<rant mode=“on” type=“get-off-my-lawn-you-crazy-younguns”>
WSGI middleware is hazardous to your API’s health. There, I said it.
It’s not the actual idea of WSGI middleware I have a problem with, but what a lot of people seem to think the idea of WSGI middleware is.
Unfortunately, the way I wrote the part of PEP 333 that talks about how maybe frameworks can someday become middleware, has produced an entire school of thought that’s taken this to mean that middleware should be used to create protocols for extending WSGI itself!
More precisely, people seem to think that if you’re going to offer a service via middleware, you have to stick the API for that service into the WSGI environment. Apparently, they think that because WSGI puts things in the environment, and because servers are allowed to provide extension APIs via the environment, that it makes sense to have middleware whose sole purpose is to put APIs into the environment.
But this doesn’t make any sense. If your application requires that API to be present, then it’s not middleware any more!
Middleware, you see, exists in order to wrap applications with additional behavior. If you can’t arbitrarily decide whether to stick it in front of an application, it’s not middleware any more. It’s part of the application.
And if it’s part of the application, trying to put it on the outside of the application is a complete freaking waste of time!
Meanwhile, you then have to pull stuff out of the environment in order to use it, doing crap like
environ['some.session.service'].whatever() in order to do something that could’ve been written more clearly as
SomeSessionService(environ).whatever(), and doesn’t require you to stack a bunch of so-called “middleware” on top of your application object.
So please, end the madness now. If you are tempted to put something into the environment using middleware, so that an application can pull it out later by direct access to the environment, please, just don’t.
Instead, write library functions or classes that do whatever needs to be done, and which (maybe) store data in the environment, using library-specific keys. Do not make users of your library access these keys directly; instead, give them functions or methods that do useful things with this private data.
Do not make users wrap their application with your so-called “middleware”, when a callback or decorator will do. Yes, technically that’s still middleware, but practically it’s a lot easier to use middleware expressed via a decorator or by passing a callback to a library function, rather than having to configure a complex middleware stack at the server deployment level.
Reserve such true middleware… i.e., deployment middleware, for tools that are not specific to the application. Tools like testers, debuggers, loggers, proxies, routers, caches, compressors, and so on.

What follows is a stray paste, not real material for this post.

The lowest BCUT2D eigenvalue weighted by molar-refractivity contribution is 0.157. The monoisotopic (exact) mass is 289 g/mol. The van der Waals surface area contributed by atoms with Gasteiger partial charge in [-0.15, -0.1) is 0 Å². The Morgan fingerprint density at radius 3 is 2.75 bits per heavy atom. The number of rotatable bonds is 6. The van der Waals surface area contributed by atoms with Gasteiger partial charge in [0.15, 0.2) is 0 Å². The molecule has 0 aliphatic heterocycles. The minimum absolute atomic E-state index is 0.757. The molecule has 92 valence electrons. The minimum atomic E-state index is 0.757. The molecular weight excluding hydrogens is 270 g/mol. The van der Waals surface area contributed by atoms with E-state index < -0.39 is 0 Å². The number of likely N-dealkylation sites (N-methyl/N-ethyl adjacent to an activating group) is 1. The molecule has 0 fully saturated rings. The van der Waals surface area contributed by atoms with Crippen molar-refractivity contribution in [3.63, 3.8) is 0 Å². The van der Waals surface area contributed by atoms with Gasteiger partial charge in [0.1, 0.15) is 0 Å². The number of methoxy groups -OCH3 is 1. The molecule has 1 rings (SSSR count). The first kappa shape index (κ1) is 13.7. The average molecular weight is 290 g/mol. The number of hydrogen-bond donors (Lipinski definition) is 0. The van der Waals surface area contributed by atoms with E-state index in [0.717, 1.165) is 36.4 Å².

There are many, many legitimate applications for deployment-stack middleware like this, and almost without exception they are tools that don’t care what application they’re used with, and neither does the application know they exist.
But application “middleware”, while being WSGI middleware in a technical sense, should not be forced into the deployment stack, where it’s harder to deploy. Give your users a real API, for crying out loud, and let them use it inside their application.
Okay. ’nuff said.
P.S. One more reason to avoid implementing APIs as middleware, is that it’s extremely difficult to write correct, WSGI-compliant middleware, and very easy to do some very stupid things in the process. Always test your middleware using
wsgiref.validate on both sides of the middleware. That is, wrap a validator around not only the middleware itself, but also the application the middleware is wrapping! If you don’t do that, you’ll miss all kinds of compliance bugs.
P.P.S. Notice that this means WSGI 1.0 has failed in its goal of making middleware “both simple and robust”. I have some ideas for a WSGI 2.0 that would drastically simplify both applications and middleware, but at the cost of eliminating the write() callable for unbuffered streaming. My idea for 2.0 would allow WSGI 1.0 apps to be called from a 2.0 server (using 2.x middleware, of course), but write() operations could only be streamed if the middleware used greenlets or threads or some other async mechanism.
Here’s what a WSGI 2.0 application could look like:
def simple_app(environ): """Simplest possible WSGI 2.0 application object""" return ( '200 OK', [('Content-type','text/plain')], ['Hello world!\n'] )
I’ll leave it as an exercise for the reader to figure out how much simpler everything (including libraries, applications, and middleware) can be under this approach, at the expense of driving
write()-driven streaming applications into second-class citizens that have to be run in another thread… which they already have to be under servers like Twisted, anyway.